Citizen X DVD Review
Written by Steve Pattee
DVD released by HBO Home Video
Directed by Chris Gerolmo
Written by Chris Gerolmo, based on The Killer Department by Robert Cullen
1995, Region 1 (NTSC), 102 Minutes, Rated R
DVD released on July 11th, 2000
Stephen Rea as Viktor Burakov
Donald Sutherland as Colonel Fetisov
Max von Sydow as Bukhanovsky
Jeffrey DeMunn as Andrei Chikatilo
Joss Ackland as Bondarchuk
“8 years. 52 victims. 1 killer … Based on a true story.”
A farmer is plowing his field when he notices a face staring up at him from a shallow grave. This is how the movie introduces the handiwork of one of Russia’s first documented serial killers, Andrei Chikatilo (Jeffrey DeMunn – The Majestic, The Green Mile, The X-Files).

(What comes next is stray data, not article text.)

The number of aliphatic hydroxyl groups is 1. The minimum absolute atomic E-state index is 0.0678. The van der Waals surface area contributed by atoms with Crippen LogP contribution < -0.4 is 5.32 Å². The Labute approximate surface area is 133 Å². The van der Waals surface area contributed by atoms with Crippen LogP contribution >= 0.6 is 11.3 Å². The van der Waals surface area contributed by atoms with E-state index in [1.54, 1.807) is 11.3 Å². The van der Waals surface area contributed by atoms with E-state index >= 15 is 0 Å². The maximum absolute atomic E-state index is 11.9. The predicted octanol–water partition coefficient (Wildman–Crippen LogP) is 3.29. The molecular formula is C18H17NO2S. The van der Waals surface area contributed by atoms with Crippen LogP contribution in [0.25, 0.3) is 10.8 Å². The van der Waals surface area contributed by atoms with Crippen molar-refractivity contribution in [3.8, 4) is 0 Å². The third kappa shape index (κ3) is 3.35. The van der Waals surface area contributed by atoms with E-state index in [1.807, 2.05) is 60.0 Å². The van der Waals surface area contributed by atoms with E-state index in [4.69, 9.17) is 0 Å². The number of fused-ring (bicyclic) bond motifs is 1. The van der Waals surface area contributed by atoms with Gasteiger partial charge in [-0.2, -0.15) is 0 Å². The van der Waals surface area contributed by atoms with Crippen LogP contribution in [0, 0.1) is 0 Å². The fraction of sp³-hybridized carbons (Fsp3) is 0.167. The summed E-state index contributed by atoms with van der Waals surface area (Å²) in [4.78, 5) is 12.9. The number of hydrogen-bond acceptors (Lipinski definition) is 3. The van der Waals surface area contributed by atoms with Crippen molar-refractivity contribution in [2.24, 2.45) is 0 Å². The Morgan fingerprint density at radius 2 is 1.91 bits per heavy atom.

The body is delivered to Viktor Burakov (Stephen Rhea – Crying Game, Interview with the Vampire, FearDotCom), the new forensics expert for the region. Burakov quickly determines that while the body was found in a field, the person died in the forest. He immediately orders his assistant, Federenko, to search the forest for evidence. Although Fedrenko protests it’s already after 5:00PM, Viktor demands he go anyway. Four hours later, the assistant returns with seven more bodies. All children.
After spending all night performing autopsies on the young victims, it is apparent that it is the work of a serial killer. Viktor reports his findings to a committee (made up of politicians and military leaders) and they not only scoff at the idea of a Russian serial killer (“that’s a Western phenomena”), but they also refuse Burakov’s requests for more men, computers, help from the FBI and publicity. Viktor’s immediate boss, Colonel Fetisov (Donald Sutherland – The Italian Job, Space Cowboys), explains why the requests will not be fill and it is a sad look into how the Communist Party thought.